Sunday, October 08, 2006

Sourcing Materials

One of the key issues I'd like to see Slow Making discuss is the ethical procurement of materials. This is not simply a matter of going to NGO or governmental sources for a list of environmentally & socially responsible manufacturers or producers. Why? Because there is a plethora of differing standards, and of course, vested interests who have argued for ethical criteria to be compromised by virtue of economic rationalism.
Taking timber products as an example, there exist guidelines from UN bodies, the EU, green groups, industry based bodies, and national, state and local governments. I'll expand on this in another post, but in the last week there has been a disturbing but illuminating case of a timber product manufacturer receiving an ecology award for an endangered species project they have been involved in.
Gunns Tasmania will be familar to most people for their appalling record of forestry management practices in Tasmania. They have failed to gain EU certification for their timber products & have also engaged in political processes with both state and federal governments here in Australia to further their commercial operations. Their relationship with the Trades Hall in their home state is also highly problematic. Recently, they lodged writs against 20 people, claiming that their criticisms of Gunns' activities had had a negative impact upon the company's profile and profit line. This is known as the Gunns 20 case & is simply an attempt by the company to silence anyone who raises concerns about either their forestry or political activities.
At the end of last month, Gunns won an award for environmental management in forestry, involving habitat preservation for the endangered Ptunnarra Brown Butterfly. While it is important to acknowledge that they are doing something other than destroying habitat, it is also extremely important to examine from whom the award came.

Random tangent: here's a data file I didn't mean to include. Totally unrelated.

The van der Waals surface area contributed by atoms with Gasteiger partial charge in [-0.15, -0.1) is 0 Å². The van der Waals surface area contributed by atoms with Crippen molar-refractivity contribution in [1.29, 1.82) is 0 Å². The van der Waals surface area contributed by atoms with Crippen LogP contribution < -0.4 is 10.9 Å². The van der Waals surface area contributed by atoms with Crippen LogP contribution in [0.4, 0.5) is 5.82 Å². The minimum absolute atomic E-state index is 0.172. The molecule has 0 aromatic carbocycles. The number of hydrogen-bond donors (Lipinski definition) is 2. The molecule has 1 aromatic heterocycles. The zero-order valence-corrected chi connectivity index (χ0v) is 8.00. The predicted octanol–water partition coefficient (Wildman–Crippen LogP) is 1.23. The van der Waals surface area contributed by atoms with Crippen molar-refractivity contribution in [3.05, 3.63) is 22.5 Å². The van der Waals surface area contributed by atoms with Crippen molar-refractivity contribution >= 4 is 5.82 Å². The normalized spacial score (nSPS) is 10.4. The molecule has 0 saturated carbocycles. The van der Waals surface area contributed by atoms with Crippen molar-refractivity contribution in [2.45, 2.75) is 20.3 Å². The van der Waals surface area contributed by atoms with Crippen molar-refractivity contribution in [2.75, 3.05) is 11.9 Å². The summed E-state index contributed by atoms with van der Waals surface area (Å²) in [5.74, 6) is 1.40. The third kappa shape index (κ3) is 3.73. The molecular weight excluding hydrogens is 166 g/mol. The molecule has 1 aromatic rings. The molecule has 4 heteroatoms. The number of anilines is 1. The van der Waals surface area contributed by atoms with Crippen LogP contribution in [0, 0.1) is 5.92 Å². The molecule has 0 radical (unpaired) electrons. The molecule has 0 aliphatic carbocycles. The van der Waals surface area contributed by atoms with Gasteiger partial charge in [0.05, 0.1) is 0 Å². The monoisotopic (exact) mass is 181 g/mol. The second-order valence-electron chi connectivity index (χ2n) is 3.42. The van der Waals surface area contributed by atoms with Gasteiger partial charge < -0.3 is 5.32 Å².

The award was given by the Australian Environment Foundation, which was founded in 2005. With a high profile media identity as chair, the Foundation claims to be an evidenced based group - "practical environmentalists". They also have links to a right-wing thinktank, the Institute of Public Affairs and forestry groups. As you can see from this discussion, their claims to impartiality are highly problematic.
While it may be easy at this point to identify a clear conflict of interest as regards the awarding body & Gunns, it will still allow Gunns to trumpet the award as an indication of their green credentials, and by inference the green credentials of their timber products. For makers who may use these materials, ascertaining the ethical standing of such materials then becomes harder and harder. It will also allow Gunns to negotiate with governments & assessing bodies, claiming that their products should receive environmental credentials that are not at all consistent with their overall practices. Practices that include using herbicides banned in the EU to spray logged areas using aerial cropdusters.
Clearly, we need to vigorously analyse the process of accreditisation for "green products or processes" to ensure that we are not misled by practices such as astro-turfing. This is difficult, & time consuming for individual makers, designers or artists to do, but it is exactly the sort of database that Slow Making can help to build and develop.
Producing a list of ethical materials and suppliers seems to me to be a key role for Slow Making. If you have good, bad or indiffferent examples, let us know, and we can work to producing a truly evidenced-based list.

Wednesday, October 04, 2006

The Way Forward?

For Slow Making to evolve into something more than an interesting notion, it's going to need input, comment & debate among people who are engaged by the concept. But we are also attempting this without it being geographically specific or based around an existing structure.
The hope, by using the blog format, is to see where debate may take us. Is Slow Making going to be an ethical point of debate, with its manifesto tweeked, or will it evolve into an organisation that may eventually hold exhibitions or shows; become engaged in art & design education; find and promote ethical producers of materials?
To open this process up as much as possible, we're going to experiment with using guest posts here on the blog. If you have an idea, opinion or article of interest, please send it to:

either as an attachment or in the body of the email, & we will post it on the blog. Please bear in mind that this is being done in those moments of not doing something else (so much for slow living), and it may take a couple of days for it to appear on the blog. We will also cut things too long, & edit and repair if necessary. However we won't post items that require too much remedial editing, and of course will reject anything pornographic, bigoted or just plain stupid.

So please start contributing - & we look forward to reading your next post.